An academic who spent a year living with an Inuit tribe in Greenland says their traditional way of life could be completely eroded in just 25 years.
Stephen Leonard, an anthropological linguist at Cambridge University in the UK, said he witnessed first-hand the declining culture of the Inugguit tribe, one of the Polar North’s last hunter-gatherer communities.
Dr Leonard studied and recorded the songs, folklore, stories and myths of the 770-strong clan, who speak a unique language made up of sighs and groans. Having lived in Greenland’s remote Thule region for centuries, the Inugguit have now started to become influenced by both consumerism and global warming, according to Leonard.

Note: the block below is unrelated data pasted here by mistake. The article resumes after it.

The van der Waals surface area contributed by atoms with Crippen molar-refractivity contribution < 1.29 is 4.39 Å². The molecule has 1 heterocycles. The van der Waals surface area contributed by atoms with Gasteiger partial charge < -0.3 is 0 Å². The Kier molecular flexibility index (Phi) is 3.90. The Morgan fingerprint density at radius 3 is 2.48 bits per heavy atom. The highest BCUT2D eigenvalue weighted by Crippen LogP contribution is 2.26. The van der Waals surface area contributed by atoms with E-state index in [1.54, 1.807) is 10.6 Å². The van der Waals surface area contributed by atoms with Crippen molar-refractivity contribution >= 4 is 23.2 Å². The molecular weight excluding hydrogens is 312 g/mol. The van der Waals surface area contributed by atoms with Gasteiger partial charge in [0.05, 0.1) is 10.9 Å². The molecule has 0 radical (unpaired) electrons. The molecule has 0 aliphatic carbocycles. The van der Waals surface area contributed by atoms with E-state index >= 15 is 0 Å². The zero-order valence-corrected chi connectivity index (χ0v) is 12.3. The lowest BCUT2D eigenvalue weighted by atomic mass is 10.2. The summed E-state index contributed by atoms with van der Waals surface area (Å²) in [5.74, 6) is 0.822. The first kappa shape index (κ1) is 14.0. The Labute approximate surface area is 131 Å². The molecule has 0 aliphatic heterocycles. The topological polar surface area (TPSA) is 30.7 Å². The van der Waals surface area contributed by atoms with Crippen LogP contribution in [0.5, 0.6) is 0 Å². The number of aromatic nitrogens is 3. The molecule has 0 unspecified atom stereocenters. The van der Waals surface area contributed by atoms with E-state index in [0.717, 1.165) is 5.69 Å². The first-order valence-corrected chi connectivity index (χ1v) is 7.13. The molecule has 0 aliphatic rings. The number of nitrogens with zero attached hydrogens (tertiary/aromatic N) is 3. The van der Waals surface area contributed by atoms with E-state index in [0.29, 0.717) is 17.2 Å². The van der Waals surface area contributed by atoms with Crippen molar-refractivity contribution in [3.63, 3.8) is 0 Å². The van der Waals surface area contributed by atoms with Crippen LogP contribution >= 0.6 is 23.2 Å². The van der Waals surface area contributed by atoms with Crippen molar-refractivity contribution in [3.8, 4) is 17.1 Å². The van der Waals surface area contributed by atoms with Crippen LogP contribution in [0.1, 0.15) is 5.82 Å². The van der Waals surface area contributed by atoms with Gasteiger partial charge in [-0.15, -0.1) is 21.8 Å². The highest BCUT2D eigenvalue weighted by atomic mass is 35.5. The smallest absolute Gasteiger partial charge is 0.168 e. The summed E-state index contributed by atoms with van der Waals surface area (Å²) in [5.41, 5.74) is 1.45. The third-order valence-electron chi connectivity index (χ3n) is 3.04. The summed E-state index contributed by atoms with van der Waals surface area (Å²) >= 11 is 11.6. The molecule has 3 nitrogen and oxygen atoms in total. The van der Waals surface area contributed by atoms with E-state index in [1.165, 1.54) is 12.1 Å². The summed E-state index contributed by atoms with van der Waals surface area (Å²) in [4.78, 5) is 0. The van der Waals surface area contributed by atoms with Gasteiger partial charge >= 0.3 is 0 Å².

“The Inugguit way of life centres upon the sea ice, which is rapidly disappearing. Traditionally they would be able to hunt on the ice from September to July but, when I was there, the ice did not appear until December,” he told AFP.
The community has so far managed by hunting narwhals and seals with harpoons, but the doctor believes many will leave the settlement in search of a more modern existence in southwest Greenland.
“The movements of the sea mammals, which they traditionally rely upon for their livelihoods, have become less predictable. Some are replacing hunting with fishing, but this has never been part of their culture,” Leonard said.
“Some of the younger people are extremely angry that their way of life is being threatened by a problem they did not cause. The elders accept it as part of a natural cycle and do not accept it is a consequence of man-made global warming. It is my view that within 25 years this way of life could cease to exist completely,” he concluded.